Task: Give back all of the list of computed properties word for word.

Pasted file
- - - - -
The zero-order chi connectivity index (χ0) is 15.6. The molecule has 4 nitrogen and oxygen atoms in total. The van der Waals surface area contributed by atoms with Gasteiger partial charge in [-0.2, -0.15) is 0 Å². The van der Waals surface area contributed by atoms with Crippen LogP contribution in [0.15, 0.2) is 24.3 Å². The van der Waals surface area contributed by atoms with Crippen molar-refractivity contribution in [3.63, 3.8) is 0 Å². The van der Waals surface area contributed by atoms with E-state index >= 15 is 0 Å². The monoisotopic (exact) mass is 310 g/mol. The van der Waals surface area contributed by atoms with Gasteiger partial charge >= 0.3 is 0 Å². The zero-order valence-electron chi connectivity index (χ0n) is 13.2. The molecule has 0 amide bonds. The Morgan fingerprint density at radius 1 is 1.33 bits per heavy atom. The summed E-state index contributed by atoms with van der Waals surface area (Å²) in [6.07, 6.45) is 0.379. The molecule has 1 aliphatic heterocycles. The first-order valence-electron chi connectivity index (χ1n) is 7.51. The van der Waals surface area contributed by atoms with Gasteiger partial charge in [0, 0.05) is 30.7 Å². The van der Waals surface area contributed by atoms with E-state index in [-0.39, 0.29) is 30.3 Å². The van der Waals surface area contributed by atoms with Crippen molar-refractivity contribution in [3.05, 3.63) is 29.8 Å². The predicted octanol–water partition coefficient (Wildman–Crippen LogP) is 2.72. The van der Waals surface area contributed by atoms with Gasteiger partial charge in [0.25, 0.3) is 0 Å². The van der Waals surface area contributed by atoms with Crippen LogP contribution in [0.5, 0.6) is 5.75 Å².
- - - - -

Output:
The zero-order chi connectivity index (χ0) is 15.6. The molecule has 4 nitrogen and oxygen atoms in total. The van der Waals surface area contributed by atoms with Gasteiger partial charge in [-0.2, -0.15) is 0 Å². The van der Waals surface area contributed by atoms with Crippen LogP contribution in [0.15, 0.2) is 24.3 Å². The van der Waals surface area contributed by atoms with Crippen molar-refractivity contribution in [3.63, 3.8) is 0 Å². The van der Waals surface area contributed by atoms with E-state index >= 15 is 0 Å². The monoisotopic (exact) mass is 310 g/mol. The van der Waals surface area contributed by atoms with Gasteiger partial charge >= 0.3 is 0 Å². The zero-order valence-electron chi connectivity index (χ0n) is 13.2. The molecule has 0 amide bonds. The Morgan fingerprint density at radius 1 is 1.33 bits per heavy atom. The summed E-state index contributed by atoms with van der Waals surface area (Å²) in [6.07, 6.45) is 0.379. The molecule has 1 aliphatic heterocycles. The first-order valence-electron chi connectivity index (χ1n) is 7.51. The van der Waals surface area contributed by atoms with Gasteiger partial charge in [0, 0.05) is 30.7 Å². The van der Waals surface area contributed by atoms with E-state index in [-0.39, 0.29) is 30.3 Å². The van der Waals surface area contributed by atoms with Crippen molar-refractivity contribution in [3.05, 3.63) is 29.8 Å². The predicted octanol–water partition coefficient (Wildman–Crippen LogP) is 2.72. The van der Waals surface area contributed by atoms with Gasteiger partial charge in [0.25, 0.3) is 0 Å². The van der Waals surface area contributed by atoms with Crippen LogP contribution in [0.5, 0.6) is 5.75 Å².